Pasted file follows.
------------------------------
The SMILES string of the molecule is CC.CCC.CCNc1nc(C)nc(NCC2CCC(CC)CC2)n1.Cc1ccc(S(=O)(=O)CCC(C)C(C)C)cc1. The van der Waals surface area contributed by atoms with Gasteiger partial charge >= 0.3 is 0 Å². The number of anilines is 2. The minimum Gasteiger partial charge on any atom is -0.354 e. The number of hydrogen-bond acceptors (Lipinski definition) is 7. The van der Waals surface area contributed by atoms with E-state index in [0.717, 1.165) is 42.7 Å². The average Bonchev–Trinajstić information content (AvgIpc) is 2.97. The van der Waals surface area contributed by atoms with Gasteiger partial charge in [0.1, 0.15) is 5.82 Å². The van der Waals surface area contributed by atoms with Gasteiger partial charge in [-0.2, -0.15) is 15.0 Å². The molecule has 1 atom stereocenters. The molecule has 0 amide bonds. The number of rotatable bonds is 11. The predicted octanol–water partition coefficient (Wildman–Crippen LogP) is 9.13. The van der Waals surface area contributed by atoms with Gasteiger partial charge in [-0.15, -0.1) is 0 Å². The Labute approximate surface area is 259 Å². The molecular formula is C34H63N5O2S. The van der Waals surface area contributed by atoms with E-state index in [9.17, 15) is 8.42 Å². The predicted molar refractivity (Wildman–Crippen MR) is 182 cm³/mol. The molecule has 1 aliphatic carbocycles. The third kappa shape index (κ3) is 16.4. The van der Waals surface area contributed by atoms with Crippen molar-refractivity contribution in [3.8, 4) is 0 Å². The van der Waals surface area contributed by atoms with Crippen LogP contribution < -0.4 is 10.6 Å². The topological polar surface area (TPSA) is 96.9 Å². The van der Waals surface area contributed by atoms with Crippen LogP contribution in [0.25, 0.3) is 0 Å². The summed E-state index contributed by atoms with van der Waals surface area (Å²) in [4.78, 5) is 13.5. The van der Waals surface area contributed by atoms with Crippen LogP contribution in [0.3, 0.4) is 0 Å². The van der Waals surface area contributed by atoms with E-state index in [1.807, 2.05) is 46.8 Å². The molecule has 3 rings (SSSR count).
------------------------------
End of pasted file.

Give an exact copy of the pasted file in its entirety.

The SMILES string of the molecule is CC.CCC.CCNc1nc(C)nc(NCC2CCC(CC)CC2)n1.Cc1ccc(S(=O)(=O)CCC(C)C(C)C)cc1. The van der Waals surface area contributed by atoms with Gasteiger partial charge >= 0.3 is 0 Å². The number of anilines is 2. The minimum Gasteiger partial charge on any atom is -0.354 e. The number of hydrogen-bond acceptors (Lipinski definition) is 7. The van der Waals surface area contributed by atoms with E-state index in [0.717, 1.165) is 42.7 Å². The average Bonchev–Trinajstić information content (AvgIpc) is 2.97. The van der Waals surface area contributed by atoms with Gasteiger partial charge in [0.1, 0.15) is 5.82 Å². The van der Waals surface area contributed by atoms with Gasteiger partial charge in [-0.2, -0.15) is 15.0 Å². The molecule has 1 atom stereocenters. The molecule has 0 amide bonds. The number of rotatable bonds is 11. The predicted octanol–water partition coefficient (Wildman–Crippen LogP) is 9.13. The van der Waals surface area contributed by atoms with Gasteiger partial charge in [-0.15, -0.1) is 0 Å². The Labute approximate surface area is 259 Å². The molecular formula is C34H63N5O2S. The van der Waals surface area contributed by atoms with E-state index in [9.17, 15) is 8.42 Å². The predicted molar refractivity (Wildman–Crippen MR) is 182 cm³/mol. The molecule has 1 aliphatic carbocycles. The third kappa shape index (κ3) is 16.4. The van der Waals surface area contributed by atoms with Crippen molar-refractivity contribution in [3.8, 4) is 0 Å². The van der Waals surface area contributed by atoms with Crippen LogP contribution < -0.4 is 10.6 Å². The topological polar surface area (TPSA) is 96.9 Å². The van der Waals surface area contributed by atoms with Crippen LogP contribution in [0.25, 0.3) is 0 Å². The summed E-state index contributed by atoms with van der Waals surface area (Å²) in [4.78, 5) is 13.5. The van der Waals surface area contributed by atoms with Crippen LogP contribution in [0.3, 0.4) is 0 Å². The van der Waals surface area contributed by atoms with E-state index in [1.807, 2.05) is 46.8 Å². The molecule has 3 rings (SSSR count).